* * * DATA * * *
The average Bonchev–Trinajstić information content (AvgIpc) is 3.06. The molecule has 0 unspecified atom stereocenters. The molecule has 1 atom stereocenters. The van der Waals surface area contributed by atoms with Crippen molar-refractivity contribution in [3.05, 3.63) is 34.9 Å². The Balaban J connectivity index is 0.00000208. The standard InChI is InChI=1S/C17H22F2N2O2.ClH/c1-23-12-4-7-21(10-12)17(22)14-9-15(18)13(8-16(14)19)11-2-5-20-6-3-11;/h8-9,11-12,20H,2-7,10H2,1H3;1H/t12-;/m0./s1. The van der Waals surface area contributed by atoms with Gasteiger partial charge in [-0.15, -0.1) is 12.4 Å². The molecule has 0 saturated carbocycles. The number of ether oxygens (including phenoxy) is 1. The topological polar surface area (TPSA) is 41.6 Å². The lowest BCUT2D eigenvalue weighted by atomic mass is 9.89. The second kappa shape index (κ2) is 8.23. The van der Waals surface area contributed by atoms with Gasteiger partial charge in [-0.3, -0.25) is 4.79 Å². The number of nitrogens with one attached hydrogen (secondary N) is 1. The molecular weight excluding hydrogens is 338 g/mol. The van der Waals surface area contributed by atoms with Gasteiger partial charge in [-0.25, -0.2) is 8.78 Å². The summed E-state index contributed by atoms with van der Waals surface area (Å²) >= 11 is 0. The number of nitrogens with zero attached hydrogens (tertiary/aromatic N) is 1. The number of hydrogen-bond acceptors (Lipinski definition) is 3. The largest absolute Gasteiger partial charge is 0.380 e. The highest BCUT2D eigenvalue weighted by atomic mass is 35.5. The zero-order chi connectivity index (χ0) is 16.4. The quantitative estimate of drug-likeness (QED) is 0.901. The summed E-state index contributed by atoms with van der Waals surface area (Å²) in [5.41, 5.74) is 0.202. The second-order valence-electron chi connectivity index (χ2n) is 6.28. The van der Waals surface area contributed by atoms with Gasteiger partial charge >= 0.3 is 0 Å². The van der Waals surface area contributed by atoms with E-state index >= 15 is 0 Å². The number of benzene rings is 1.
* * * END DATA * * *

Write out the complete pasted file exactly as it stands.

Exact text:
The average Bonchev–Trinajstić information content (AvgIpc) is 3.06. The molecule has 0 unspecified atom stereocenters. The molecule has 1 atom stereocenters. The van der Waals surface area contributed by atoms with Crippen molar-refractivity contribution in [3.05, 3.63) is 34.9 Å². The Balaban J connectivity index is 0.00000208. The standard InChI is InChI=1S/C17H22F2N2O2.ClH/c1-23-12-4-7-21(10-12)17(22)14-9-15(18)13(8-16(14)19)11-2-5-20-6-3-11;/h8-9,11-12,20H,2-7,10H2,1H3;1H/t12-;/m0./s1. The van der Waals surface area contributed by atoms with Gasteiger partial charge in [-0.15, -0.1) is 12.4 Å². The molecule has 0 saturated carbocycles. The number of ether oxygens (including phenoxy) is 1. The topological polar surface area (TPSA) is 41.6 Å². The lowest BCUT2D eigenvalue weighted by atomic mass is 9.89. The second kappa shape index (κ2) is 8.23. The van der Waals surface area contributed by atoms with Gasteiger partial charge in [-0.3, -0.25) is 4.79 Å². The number of nitrogens with one attached hydrogen (secondary N) is 1. The molecular weight excluding hydrogens is 338 g/mol. The van der Waals surface area contributed by atoms with Gasteiger partial charge in [-0.25, -0.2) is 8.78 Å². The summed E-state index contributed by atoms with van der Waals surface area (Å²) >= 11 is 0. The number of nitrogens with zero attached hydrogens (tertiary/aromatic N) is 1. The number of hydrogen-bond acceptors (Lipinski definition) is 3. The largest absolute Gasteiger partial charge is 0.380 e. The highest BCUT2D eigenvalue weighted by atomic mass is 35.5. The zero-order chi connectivity index (χ0) is 16.4. The quantitative estimate of drug-likeness (QED) is 0.901. The summed E-state index contributed by atoms with van der Waals surface area (Å²) in [5.41, 5.74) is 0.202. The second-order valence-electron chi connectivity index (χ2n) is 6.28. The van der Waals surface area contributed by atoms with Gasteiger partial charge >= 0.3 is 0 Å². The van der Waals surface area contributed by atoms with E-state index >= 15 is 0 Å². The number of benzene rings is 1.